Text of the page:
Friday 17 February 2012
The German president, Christian Wulff, has resigned after being caught up in a corruption scandal involving a dubious loan, an apparent attempt to block a report in a German tabloid and a string of apparently undeclared freebies.
Wulff, who had served as the head of state since 2010, stepped down on Friday after prosecutors said they had asked the German parliament to lift his immunity.
They said they had "factual indications" of Wulff's long-suspected improper ties to business executives.
The chancellor, Angela Merkel, cancelled a trip to visit the Italian prime minister, Mario Monti, in order to deal with the fallout.
Wulff, a member of Merkel's Christian Democratic Union party, had been her personal choice for president. His departure is an unwelcome distraction for the chancellor as she tries to control the spiralling debt crisis that threatens to tear Europe apart.
Germany's president has very little power, but the primary role of the largely ceremonial position is to serve as a moral authority, which is why Wulff had to go.
Giving his resignation speech from his official Berlin residence, Bellvue palace, he insisted he had "always acted correctly according to the law" but conceded that he had made mistakes.
He had lost the trust of the German people, he said, and had become a distraction from the issues of the day.
"Our land needs a president who can dedicate himself to national and international challenges," he added.
Merkel expressed her "personal deep regret" at Wulff's departure, in a statement delivered at the chancellery in Berlin.
"During his time in office, Christian Wulff was a energetic champion for creating a modern, open Germany," she said. "He gave us important reminders that the strength of our country lies in its diversity. This notion will remain linked with his name. He and his wife, Bettina, have served this country, the Federal Republic of Germany, with dignity."
She said Wulff's decision to step down ahead of a possible criminal investigation showed the strength of the German legal system – "that everyone is treated equally".
The chancellor said she hoped to begin talks with the opposition Social Democratic (SPD) party, as well as the Greens, to agree on a candidate to replace Wulff.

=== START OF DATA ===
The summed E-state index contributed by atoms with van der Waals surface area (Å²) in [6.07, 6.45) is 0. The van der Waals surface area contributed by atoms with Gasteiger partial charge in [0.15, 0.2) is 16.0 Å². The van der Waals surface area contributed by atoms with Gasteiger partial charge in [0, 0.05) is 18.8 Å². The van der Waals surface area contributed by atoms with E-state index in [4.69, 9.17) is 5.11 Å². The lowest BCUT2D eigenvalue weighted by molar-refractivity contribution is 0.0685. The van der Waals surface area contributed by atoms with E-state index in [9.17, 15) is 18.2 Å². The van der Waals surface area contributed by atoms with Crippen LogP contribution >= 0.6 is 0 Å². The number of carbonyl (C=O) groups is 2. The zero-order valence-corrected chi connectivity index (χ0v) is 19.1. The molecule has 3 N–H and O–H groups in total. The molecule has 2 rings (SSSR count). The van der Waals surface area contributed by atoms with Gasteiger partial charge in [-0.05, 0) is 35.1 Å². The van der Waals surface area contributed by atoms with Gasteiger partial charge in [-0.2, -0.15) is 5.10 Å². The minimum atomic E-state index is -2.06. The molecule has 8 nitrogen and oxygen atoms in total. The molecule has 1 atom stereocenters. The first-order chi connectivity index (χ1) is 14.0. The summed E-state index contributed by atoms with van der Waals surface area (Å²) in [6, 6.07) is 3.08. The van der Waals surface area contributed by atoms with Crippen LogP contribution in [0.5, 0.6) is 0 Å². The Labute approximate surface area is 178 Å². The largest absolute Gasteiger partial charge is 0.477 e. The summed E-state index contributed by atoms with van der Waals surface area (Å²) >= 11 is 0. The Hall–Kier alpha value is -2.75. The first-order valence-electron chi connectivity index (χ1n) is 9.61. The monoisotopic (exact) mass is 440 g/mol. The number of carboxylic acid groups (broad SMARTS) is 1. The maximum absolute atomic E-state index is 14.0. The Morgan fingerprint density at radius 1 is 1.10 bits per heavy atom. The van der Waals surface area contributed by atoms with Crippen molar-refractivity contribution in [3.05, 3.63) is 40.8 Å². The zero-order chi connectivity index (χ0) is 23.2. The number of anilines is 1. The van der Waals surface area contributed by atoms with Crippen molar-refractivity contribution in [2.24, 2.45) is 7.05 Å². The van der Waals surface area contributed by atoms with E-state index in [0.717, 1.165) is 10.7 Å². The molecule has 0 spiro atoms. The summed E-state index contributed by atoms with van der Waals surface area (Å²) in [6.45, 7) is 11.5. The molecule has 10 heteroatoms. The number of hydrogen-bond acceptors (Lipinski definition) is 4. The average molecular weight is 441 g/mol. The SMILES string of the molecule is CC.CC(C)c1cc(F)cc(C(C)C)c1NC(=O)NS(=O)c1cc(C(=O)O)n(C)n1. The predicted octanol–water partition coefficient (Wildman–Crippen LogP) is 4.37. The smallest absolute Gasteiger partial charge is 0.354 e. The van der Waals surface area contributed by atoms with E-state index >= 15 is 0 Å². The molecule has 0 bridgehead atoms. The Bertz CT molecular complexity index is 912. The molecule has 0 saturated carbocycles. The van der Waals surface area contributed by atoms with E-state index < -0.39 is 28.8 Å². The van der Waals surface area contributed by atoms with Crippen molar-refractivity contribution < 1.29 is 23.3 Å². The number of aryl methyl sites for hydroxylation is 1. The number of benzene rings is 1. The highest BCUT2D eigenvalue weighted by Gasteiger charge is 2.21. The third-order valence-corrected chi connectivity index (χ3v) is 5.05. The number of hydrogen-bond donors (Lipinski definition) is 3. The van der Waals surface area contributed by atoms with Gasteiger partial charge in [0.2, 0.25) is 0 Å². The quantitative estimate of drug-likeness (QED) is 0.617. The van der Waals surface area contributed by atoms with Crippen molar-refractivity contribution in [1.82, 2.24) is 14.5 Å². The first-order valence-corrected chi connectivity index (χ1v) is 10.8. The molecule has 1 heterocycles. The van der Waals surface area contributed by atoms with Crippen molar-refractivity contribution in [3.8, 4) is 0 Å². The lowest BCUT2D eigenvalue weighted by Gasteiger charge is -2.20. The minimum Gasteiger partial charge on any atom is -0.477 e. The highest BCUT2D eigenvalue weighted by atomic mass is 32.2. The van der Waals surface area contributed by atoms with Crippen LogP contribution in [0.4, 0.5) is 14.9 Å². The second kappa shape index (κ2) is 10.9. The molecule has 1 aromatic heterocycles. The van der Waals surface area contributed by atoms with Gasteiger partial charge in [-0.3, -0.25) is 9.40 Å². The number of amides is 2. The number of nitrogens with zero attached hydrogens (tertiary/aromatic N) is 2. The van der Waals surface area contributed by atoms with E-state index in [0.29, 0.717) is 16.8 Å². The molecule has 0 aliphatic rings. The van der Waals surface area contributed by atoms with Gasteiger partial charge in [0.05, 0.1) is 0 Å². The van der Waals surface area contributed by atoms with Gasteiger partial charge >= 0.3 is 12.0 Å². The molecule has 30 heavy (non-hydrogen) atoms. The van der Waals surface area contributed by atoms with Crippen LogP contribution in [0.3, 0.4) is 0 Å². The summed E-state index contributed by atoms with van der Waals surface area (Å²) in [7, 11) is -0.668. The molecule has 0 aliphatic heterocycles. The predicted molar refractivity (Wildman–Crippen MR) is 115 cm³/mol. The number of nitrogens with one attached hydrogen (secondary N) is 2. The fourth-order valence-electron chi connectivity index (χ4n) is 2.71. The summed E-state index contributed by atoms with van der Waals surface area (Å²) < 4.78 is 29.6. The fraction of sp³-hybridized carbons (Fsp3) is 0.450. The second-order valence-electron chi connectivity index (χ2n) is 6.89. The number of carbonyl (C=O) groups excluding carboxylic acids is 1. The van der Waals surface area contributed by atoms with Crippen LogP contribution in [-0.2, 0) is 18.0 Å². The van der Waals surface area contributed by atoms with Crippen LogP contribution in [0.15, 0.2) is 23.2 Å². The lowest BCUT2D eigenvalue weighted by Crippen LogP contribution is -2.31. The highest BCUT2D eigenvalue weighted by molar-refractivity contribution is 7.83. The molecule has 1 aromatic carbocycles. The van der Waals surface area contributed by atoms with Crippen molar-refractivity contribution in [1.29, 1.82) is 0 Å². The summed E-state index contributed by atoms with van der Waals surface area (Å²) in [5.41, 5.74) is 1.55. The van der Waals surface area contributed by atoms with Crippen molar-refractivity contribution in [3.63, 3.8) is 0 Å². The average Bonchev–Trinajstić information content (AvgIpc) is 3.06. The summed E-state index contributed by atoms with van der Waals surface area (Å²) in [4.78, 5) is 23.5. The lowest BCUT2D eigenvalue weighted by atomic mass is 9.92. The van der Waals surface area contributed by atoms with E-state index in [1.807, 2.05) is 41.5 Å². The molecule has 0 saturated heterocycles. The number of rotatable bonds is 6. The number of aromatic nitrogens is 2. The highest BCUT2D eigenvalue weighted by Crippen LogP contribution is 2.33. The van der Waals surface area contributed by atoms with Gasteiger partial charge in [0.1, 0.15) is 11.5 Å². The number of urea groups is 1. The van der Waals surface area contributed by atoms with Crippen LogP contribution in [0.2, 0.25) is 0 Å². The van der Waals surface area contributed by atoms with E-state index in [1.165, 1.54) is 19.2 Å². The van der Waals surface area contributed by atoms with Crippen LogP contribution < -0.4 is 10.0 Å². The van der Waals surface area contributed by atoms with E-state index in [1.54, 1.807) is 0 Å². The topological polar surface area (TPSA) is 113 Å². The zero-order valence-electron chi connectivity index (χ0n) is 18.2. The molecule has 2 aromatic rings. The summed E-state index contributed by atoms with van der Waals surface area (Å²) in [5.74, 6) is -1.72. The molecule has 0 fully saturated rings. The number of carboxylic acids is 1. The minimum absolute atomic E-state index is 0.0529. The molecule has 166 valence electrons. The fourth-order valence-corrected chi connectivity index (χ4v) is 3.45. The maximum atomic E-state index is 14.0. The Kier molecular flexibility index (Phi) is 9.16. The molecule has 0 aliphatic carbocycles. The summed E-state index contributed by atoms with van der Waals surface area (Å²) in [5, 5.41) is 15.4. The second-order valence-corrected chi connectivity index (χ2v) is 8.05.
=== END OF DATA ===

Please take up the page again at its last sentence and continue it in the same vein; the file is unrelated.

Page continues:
The 52-year-old Wulff has been embroiled in the slow-burning scandal since mid-December, when it emerged that he had received a large private loan from a wealthy friend's wife during his previous job as the governor of Lower Saxony.
That was followed in January by intense criticism over a furious call he made to the editor of Bild, Germany's biggest-selling newspaper, before it reported on the loan. Neither of those things, however, resulted in his investigation.
Prosecutors in Hannover, Lower Saxony's capital, said on Thursday there was now an "initial suspicion" that Wulff had improperly accepted or granted benefits in his relationship with David Groenewold, a film producer, and requested that Wulff's immunity from prosecution be lifted so they could pursue an investigation – an unprecedented move against a German president.
In a statement, they said Groenewold was also under suspicion.
Wulff has faced allegations that Groenewold, whose firm was granted a loan guarantee by Lower Saxony's government, paid for him and his wife to stay at a luxury hotel on the German resort island of Sylt in 2007.
His resignation is awkward for Merkel. Her centre-right coalition, which is prone to infighting, would have only a wafer-thin majority, meaning she might have to seek a consensus candidate with the opposition.
A special parliamentary assembly would have to elect a successor within 30 days.
While an initial suspicion of wrongdoing often does not lead to charges in Germany, the prosecutors' decision is a blow to Wulff, whose popularity and authority have been eroded during two months on the defensive.
Separately, Wulff's longtime spokesman, Olaf Glaeseker – whom he fired in December without explanation – is under investigation on corruption allegations in connection with the organisation of business conferences.
Earlier, Andrea Nahles, the general secretary of the Social Democrats, said her party would vote to lift Wulff's immunity and indicated that he should go.
"It has never happened before that German prosecutors consider it necessary to investigate a head of state," Nahles said. "From my point of view, investigations by prosecutors are not compatible with the office of president."
Wulff has drawn criticism for his handling of the affair, during which he has said little and often communicated through his lawyers.
He has said the call to the newspaper editor was a serious mistake, but has argued publicly with the publication over whether or not he was trying to block its report.
Wulff was a deputy leader of Merkel's conservative Christian Democratic Union before he became president. He replaced Horst Koehler, another Merkel nominee for the presidency, in mid-2010 after Koehler unexpectedly resigned, citing criticism attracted by comments he had made about the German military.